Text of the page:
Beowulf 3074–75: Beowulf Appraises His Reward
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- Gwara, S. Neophilologus (2008) 92: 333. doi:10.1007/s11061-007-9064-x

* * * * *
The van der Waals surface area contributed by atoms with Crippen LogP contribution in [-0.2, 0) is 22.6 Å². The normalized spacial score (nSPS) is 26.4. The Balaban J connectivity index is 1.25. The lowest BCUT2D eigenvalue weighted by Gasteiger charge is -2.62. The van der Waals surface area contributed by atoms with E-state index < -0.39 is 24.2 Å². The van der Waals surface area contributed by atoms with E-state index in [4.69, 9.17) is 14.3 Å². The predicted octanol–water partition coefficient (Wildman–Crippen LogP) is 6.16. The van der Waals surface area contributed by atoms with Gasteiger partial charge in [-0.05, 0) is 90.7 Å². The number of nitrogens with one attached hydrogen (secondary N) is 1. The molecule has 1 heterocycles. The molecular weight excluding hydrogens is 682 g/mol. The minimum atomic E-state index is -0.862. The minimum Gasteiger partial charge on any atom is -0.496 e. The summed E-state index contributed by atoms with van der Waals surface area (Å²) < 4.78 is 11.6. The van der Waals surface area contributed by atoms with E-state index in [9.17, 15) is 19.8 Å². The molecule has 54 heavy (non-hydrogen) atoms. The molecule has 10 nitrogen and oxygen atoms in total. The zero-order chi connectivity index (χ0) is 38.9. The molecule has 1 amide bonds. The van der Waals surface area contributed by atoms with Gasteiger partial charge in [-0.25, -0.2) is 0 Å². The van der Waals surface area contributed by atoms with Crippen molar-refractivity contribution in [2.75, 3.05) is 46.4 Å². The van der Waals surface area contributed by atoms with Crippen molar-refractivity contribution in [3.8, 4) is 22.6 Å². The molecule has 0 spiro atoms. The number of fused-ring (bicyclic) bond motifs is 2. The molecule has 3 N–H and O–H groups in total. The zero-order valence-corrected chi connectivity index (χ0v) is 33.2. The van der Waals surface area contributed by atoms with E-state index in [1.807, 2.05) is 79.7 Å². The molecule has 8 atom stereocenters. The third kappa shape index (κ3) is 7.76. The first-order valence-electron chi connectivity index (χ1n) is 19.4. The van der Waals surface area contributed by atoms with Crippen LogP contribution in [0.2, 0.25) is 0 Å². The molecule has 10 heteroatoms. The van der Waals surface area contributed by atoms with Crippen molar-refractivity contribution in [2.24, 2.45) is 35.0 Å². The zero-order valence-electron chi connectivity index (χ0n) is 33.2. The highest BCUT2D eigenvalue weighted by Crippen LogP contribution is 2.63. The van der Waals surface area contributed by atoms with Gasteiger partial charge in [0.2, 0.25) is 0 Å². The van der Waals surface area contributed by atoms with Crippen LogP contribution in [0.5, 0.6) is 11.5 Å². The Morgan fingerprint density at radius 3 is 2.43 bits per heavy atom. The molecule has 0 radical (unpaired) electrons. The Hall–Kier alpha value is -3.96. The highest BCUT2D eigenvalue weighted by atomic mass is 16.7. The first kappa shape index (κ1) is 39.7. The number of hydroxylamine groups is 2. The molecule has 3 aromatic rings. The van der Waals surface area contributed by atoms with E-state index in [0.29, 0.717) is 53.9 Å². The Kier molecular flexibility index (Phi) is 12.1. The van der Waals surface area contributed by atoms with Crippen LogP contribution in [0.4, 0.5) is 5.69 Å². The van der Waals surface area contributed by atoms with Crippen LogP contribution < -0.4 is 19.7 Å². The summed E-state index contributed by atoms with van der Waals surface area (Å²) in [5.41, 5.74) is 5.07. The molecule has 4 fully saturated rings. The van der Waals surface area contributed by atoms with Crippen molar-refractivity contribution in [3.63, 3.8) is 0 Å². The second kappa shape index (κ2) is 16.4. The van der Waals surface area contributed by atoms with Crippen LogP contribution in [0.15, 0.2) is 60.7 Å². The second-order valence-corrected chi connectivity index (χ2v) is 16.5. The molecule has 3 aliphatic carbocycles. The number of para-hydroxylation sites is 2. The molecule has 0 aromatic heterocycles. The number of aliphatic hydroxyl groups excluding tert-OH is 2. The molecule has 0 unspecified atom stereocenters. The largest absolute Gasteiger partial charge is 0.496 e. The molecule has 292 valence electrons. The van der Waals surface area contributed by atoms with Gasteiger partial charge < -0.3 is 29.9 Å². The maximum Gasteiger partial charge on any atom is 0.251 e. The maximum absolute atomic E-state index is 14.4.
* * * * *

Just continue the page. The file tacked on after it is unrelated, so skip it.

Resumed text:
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Beowulf 3074–75 has been construed as confirmation of God’s grace for a man ‘eager for gold’ (Klaeber), an invitation to consider Beowulf’s dragon-killing sacrificial (Smithers), and an indictment of Beowulf’s greed (Stanley). John Tanke’s recent work on the passage offers significant new readings, and some of these have been adopted by R. D. Fulk. Working from Tanke’s interpretation, I suggest that that Beowulf merely appraises the treasure Wiglaf has brought from the barrow. Since he is dying, Beowulf stares at this wealth more keenly than he had ever examined any other reward in the past. This appraisal evokes an ambivalence and invites an observer’s assessment of Beowulf’s deeds in the dragon fight.